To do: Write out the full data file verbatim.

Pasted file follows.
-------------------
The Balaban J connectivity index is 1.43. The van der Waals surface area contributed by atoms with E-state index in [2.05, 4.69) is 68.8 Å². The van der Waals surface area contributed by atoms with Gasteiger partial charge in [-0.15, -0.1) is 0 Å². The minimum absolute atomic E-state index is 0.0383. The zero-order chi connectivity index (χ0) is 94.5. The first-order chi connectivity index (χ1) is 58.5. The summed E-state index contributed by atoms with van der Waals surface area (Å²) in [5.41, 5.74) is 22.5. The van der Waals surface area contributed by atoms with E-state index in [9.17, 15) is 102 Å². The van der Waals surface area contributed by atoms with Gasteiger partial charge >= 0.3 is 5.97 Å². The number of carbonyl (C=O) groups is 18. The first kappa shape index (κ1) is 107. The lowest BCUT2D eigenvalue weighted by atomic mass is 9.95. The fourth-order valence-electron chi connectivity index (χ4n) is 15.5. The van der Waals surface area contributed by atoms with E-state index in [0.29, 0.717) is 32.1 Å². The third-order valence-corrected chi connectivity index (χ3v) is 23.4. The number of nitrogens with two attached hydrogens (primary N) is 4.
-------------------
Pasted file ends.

The Balaban J connectivity index is 1.43. The van der Waals surface area contributed by atoms with E-state index in [2.05, 4.69) is 68.8 Å². The van der Waals surface area contributed by atoms with Gasteiger partial charge in [-0.15, -0.1) is 0 Å². The minimum absolute atomic E-state index is 0.0383. The zero-order chi connectivity index (χ0) is 94.5. The first-order chi connectivity index (χ1) is 58.5. The summed E-state index contributed by atoms with van der Waals surface area (Å²) in [5.41, 5.74) is 22.5. The van der Waals surface area contributed by atoms with E-state index in [9.17, 15) is 102 Å². The van der Waals surface area contributed by atoms with Gasteiger partial charge >= 0.3 is 5.97 Å². The number of carbonyl (C=O) groups is 18. The first kappa shape index (κ1) is 107. The lowest BCUT2D eigenvalue weighted by atomic mass is 9.95. The fourth-order valence-electron chi connectivity index (χ4n) is 15.5. The van der Waals surface area contributed by atoms with E-state index in [0.29, 0.717) is 32.1 Å². The third-order valence-corrected chi connectivity index (χ3v) is 23.4. The number of nitrogens with two attached hydrogens (primary N) is 4.